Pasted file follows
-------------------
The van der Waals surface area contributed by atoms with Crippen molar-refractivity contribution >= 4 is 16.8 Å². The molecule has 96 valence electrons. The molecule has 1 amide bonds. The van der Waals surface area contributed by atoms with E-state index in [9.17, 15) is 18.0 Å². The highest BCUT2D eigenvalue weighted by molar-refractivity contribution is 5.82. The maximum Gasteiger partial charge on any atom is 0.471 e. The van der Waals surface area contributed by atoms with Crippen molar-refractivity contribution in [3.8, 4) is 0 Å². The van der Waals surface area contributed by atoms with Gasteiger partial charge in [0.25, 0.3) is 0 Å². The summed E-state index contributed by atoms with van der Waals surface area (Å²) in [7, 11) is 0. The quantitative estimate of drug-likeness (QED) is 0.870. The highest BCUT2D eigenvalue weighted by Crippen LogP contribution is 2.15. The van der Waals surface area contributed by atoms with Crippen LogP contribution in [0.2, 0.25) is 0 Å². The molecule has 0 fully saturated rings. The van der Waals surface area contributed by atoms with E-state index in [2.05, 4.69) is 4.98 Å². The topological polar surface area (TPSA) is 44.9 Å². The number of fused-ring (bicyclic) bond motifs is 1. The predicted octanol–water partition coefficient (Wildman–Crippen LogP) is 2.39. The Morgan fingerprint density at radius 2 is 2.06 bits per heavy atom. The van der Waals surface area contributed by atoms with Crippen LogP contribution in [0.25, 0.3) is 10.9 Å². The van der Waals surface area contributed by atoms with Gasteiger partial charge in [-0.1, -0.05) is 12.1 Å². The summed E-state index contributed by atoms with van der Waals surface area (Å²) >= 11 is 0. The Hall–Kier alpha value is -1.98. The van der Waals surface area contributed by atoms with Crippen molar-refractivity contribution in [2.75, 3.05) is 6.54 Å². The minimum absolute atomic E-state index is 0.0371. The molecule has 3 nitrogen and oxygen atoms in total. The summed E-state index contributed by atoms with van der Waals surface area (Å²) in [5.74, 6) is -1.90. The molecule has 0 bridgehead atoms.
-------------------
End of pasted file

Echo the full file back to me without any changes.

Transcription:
The van der Waals surface area contributed by atoms with Crippen molar-refractivity contribution >= 4 is 16.8 Å². The molecule has 96 valence electrons. The molecule has 1 amide bonds. The van der Waals surface area contributed by atoms with E-state index in [9.17, 15) is 18.0 Å². The highest BCUT2D eigenvalue weighted by molar-refractivity contribution is 5.82. The maximum Gasteiger partial charge on any atom is 0.471 e. The van der Waals surface area contributed by atoms with Crippen molar-refractivity contribution in [3.8, 4) is 0 Å². The van der Waals surface area contributed by atoms with Gasteiger partial charge in [0.25, 0.3) is 0 Å². The summed E-state index contributed by atoms with van der Waals surface area (Å²) in [7, 11) is 0. The quantitative estimate of drug-likeness (QED) is 0.870. The highest BCUT2D eigenvalue weighted by Crippen LogP contribution is 2.15. The van der Waals surface area contributed by atoms with Crippen LogP contribution in [0.2, 0.25) is 0 Å². The molecule has 0 fully saturated rings. The van der Waals surface area contributed by atoms with E-state index in [2.05, 4.69) is 4.98 Å². The topological polar surface area (TPSA) is 44.9 Å². The number of fused-ring (bicyclic) bond motifs is 1. The predicted octanol–water partition coefficient (Wildman–Crippen LogP) is 2.39. The Morgan fingerprint density at radius 2 is 2.06 bits per heavy atom. The van der Waals surface area contributed by atoms with Crippen LogP contribution in [0.25, 0.3) is 10.9 Å². The van der Waals surface area contributed by atoms with Gasteiger partial charge in [-0.1, -0.05) is 12.1 Å². The summed E-state index contributed by atoms with van der Waals surface area (Å²) >= 11 is 0. The Hall–Kier alpha value is -1.98. The van der Waals surface area contributed by atoms with Crippen molar-refractivity contribution in [2.75, 3.05) is 6.54 Å². The minimum absolute atomic E-state index is 0.0371. The molecule has 3 nitrogen and oxygen atoms in total. The summed E-state index contributed by atoms with van der Waals surface area (Å²) in [5.74, 6) is -1.90. The molecule has 0 bridgehead atoms.